You’ve likely seen this meme floating around social media. When did the incredible edible egg get caught up in the conversation of racism?

The general idea of the meme is that “we are all the same on the inside”.

I’ve also heard this sentiment posed as a question “doesn’t the solution to racism really just come down to the golden rule?” Or, “If I treat everyone the same isn’t that basically what we are trying to do?” “Isn’t that good enough?”

Look, there’s merit to the idea. The problem is that in an applied sense it just doesn’t work. Quite simply, the golden rule takes too many things for granted.

Specifically, while we may all be the same on the inside, on the outside, we are not the same, and the world doesn’t treat everyone the same and that is where things go wrong.

Let’s think back to our egg meme. Even though all of the eggs looked the same when we cracked them open and put them in a pan, most of the interactions we have with people – conversations with Jamar in accounting, ordering burgers at the local Wendy’s, walking into the grocery store beside someone – are simply not at that depth. We have no idea what that person is like on the inside. So because we don’t know what most people are like on the inside, we navigate the world based on what we see on the outside.

And the chicken that laid the white egg and the chicken that laid the brown egg do not get treated the same way.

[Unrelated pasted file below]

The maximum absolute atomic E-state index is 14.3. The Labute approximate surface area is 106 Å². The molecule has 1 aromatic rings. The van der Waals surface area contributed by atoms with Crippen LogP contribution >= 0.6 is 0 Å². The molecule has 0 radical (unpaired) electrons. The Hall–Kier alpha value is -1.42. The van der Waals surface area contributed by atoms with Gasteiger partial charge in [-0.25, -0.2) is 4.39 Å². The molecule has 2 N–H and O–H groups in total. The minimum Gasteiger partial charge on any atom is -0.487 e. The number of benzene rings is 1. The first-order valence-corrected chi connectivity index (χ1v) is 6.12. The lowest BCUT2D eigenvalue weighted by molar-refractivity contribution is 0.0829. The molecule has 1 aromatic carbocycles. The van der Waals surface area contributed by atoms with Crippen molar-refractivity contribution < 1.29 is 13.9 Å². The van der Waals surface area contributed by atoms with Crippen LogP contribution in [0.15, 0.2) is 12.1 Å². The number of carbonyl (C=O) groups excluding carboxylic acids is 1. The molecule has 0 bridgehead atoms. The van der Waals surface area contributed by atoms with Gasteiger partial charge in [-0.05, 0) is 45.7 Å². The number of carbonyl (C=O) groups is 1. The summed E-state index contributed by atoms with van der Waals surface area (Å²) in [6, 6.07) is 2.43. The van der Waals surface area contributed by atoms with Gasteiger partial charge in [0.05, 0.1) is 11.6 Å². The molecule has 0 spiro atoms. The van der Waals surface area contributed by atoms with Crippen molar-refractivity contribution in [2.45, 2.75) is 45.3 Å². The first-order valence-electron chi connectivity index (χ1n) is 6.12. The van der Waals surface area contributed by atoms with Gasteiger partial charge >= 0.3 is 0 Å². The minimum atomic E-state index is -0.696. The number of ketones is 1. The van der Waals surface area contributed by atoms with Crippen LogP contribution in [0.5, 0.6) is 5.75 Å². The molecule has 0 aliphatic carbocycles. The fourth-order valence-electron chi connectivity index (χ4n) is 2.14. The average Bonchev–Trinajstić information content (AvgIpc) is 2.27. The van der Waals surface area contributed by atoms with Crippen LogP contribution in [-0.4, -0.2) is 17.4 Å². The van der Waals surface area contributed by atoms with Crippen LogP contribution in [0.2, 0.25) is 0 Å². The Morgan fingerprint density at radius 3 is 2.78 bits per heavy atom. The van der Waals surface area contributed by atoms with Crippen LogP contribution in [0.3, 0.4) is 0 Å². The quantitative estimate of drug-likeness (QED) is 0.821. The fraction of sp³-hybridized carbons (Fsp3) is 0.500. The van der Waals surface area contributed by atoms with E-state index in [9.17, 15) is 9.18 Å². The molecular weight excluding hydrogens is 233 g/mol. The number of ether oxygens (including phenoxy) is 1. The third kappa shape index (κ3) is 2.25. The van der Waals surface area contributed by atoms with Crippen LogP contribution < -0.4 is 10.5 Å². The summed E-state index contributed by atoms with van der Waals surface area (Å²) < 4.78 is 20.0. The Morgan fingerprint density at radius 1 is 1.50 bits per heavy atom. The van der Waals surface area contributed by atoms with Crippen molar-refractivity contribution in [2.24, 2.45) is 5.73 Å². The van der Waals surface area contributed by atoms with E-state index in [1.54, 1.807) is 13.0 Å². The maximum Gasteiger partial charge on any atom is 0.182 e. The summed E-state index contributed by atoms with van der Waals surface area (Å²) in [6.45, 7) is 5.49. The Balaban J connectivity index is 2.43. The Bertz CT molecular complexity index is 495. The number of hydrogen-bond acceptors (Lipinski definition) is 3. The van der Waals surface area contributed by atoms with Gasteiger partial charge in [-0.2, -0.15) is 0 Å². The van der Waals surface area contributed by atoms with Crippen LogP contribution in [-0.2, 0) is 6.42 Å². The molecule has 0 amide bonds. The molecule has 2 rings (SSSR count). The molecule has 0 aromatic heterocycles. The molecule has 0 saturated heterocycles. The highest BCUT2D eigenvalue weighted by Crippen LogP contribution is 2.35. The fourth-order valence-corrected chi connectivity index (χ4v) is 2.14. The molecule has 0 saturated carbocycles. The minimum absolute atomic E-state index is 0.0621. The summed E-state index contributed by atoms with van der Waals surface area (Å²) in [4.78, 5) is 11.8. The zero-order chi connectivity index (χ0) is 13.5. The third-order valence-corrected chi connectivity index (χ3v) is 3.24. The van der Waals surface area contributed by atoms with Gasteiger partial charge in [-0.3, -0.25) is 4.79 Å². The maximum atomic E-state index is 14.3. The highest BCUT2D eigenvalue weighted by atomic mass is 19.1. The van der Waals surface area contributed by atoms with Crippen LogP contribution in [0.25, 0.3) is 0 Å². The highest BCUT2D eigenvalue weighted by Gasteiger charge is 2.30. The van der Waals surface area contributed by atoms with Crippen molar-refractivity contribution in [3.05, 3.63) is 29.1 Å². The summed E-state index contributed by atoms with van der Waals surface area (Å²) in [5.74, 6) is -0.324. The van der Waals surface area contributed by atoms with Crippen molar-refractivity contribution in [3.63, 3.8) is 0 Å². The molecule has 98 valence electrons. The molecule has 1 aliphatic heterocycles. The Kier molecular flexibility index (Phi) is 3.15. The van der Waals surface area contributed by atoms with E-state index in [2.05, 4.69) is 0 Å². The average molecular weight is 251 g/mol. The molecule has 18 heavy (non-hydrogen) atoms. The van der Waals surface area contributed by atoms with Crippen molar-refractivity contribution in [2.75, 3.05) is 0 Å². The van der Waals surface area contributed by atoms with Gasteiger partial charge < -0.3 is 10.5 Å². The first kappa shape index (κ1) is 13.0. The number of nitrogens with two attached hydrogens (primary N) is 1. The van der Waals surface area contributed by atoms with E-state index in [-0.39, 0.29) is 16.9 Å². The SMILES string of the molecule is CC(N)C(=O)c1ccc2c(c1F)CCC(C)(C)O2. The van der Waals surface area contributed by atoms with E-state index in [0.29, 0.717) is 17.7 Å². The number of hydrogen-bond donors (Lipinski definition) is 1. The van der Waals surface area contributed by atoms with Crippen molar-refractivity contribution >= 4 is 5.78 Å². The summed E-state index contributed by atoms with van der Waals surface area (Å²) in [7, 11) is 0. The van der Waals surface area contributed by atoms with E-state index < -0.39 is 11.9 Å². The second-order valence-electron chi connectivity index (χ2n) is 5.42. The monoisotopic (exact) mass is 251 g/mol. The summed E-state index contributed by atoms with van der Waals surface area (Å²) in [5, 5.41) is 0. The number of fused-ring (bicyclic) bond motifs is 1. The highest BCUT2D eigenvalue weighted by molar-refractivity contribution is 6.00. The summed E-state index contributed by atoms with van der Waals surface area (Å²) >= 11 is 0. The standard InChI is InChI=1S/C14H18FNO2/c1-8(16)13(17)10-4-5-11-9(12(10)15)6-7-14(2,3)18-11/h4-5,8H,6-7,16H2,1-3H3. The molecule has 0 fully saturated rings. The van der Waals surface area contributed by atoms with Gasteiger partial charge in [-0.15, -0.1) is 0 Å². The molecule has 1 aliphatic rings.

That white chicken has probably never been followed when trying to buy clothes at Macy’s, the white chicken probably never had a stranger try to touch her hair, and here’s the real kicker, the white chicken has never been called the N-word. But that brown chicken has.

If you want to get really honest, the chicken that laid the dark brown egg oftentimes has a different experience than the lighter colored brown chicken.

So if you meet that brown chicken and you meet that white chicken, and you treat them both the same, there is already the opportunity for problems.

Think about it like this.

  • You just met two people. One person recently had surgery on their right shoulder and the other person didn’t. You reach out to shake both of their hands. Is the experience the same for both? Can you just apply the golden rule?
  • A first year CPA takes twice as long to complete a project compared to their third year counterpart. Probably an understandable coaching opportunity for the younger staff. Or maybe we should just treat both of them the same.
  • A new driver drives a little slower, and has to back into the parking spot a couple of times to get it right. Should we hold all drivers to the same standard? Why do they take so long to parallel park?

Look, all people are the same on the inside, but they do not have the same lives and when we recognize that fact we can create a more just world for everyone. But it only becomes just when we recognize the differences. Pretending that differences don’t exist only makes the chasm wider.

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